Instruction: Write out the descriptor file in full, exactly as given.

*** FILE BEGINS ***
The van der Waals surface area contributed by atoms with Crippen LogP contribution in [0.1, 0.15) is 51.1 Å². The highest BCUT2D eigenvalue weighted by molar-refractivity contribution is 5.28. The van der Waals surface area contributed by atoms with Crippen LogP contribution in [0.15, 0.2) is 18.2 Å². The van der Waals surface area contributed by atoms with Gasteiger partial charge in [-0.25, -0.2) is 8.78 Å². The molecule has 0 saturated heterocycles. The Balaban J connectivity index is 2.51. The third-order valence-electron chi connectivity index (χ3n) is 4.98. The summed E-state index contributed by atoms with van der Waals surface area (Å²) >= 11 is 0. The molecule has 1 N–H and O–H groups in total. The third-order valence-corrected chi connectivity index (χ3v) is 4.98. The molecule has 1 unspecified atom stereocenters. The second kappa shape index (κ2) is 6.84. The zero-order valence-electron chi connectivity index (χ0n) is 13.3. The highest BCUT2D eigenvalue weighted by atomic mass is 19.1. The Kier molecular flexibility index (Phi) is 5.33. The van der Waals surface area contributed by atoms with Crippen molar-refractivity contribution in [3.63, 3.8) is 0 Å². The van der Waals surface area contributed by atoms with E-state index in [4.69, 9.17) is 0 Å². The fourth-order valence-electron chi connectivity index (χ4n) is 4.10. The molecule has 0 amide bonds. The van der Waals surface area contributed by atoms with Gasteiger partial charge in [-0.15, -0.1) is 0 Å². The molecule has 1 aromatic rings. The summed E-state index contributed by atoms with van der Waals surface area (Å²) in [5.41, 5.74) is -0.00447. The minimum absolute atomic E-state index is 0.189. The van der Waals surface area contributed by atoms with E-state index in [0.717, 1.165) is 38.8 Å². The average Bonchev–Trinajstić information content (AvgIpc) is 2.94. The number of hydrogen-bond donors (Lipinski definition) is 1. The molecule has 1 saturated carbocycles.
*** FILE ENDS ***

The van der Waals surface area contributed by atoms with Crippen LogP contribution in [0.1, 0.15) is 51.1 Å². The highest BCUT2D eigenvalue weighted by molar-refractivity contribution is 5.28. The van der Waals surface area contributed by atoms with Crippen LogP contribution in [0.15, 0.2) is 18.2 Å². The van der Waals surface area contributed by atoms with Gasteiger partial charge in [-0.25, -0.2) is 8.78 Å². The molecule has 0 saturated heterocycles. The Balaban J connectivity index is 2.51. The third-order valence-electron chi connectivity index (χ3n) is 4.98. The summed E-state index contributed by atoms with van der Waals surface area (Å²) >= 11 is 0. The molecule has 1 N–H and O–H groups in total. The third-order valence-corrected chi connectivity index (χ3v) is 4.98. The molecule has 1 unspecified atom stereocenters. The second kappa shape index (κ2) is 6.84. The zero-order valence-electron chi connectivity index (χ0n) is 13.3. The highest BCUT2D eigenvalue weighted by atomic mass is 19.1. The Kier molecular flexibility index (Phi) is 5.33. The van der Waals surface area contributed by atoms with Crippen molar-refractivity contribution in [3.63, 3.8) is 0 Å². The van der Waals surface area contributed by atoms with E-state index in [4.69, 9.17) is 0 Å². The fourth-order valence-electron chi connectivity index (χ4n) is 4.10. The molecule has 0 amide bonds. The van der Waals surface area contributed by atoms with Gasteiger partial charge in [-0.15, -0.1) is 0 Å². The molecule has 1 aromatic rings. The summed E-state index contributed by atoms with van der Waals surface area (Å²) in [5.41, 5.74) is -0.00447. The minimum absolute atomic E-state index is 0.189. The van der Waals surface area contributed by atoms with E-state index in [0.717, 1.165) is 38.8 Å². The average Bonchev–Trinajstić information content (AvgIpc) is 2.94. The number of hydrogen-bond donors (Lipinski definition) is 1. The molecule has 1 saturated carbocycles.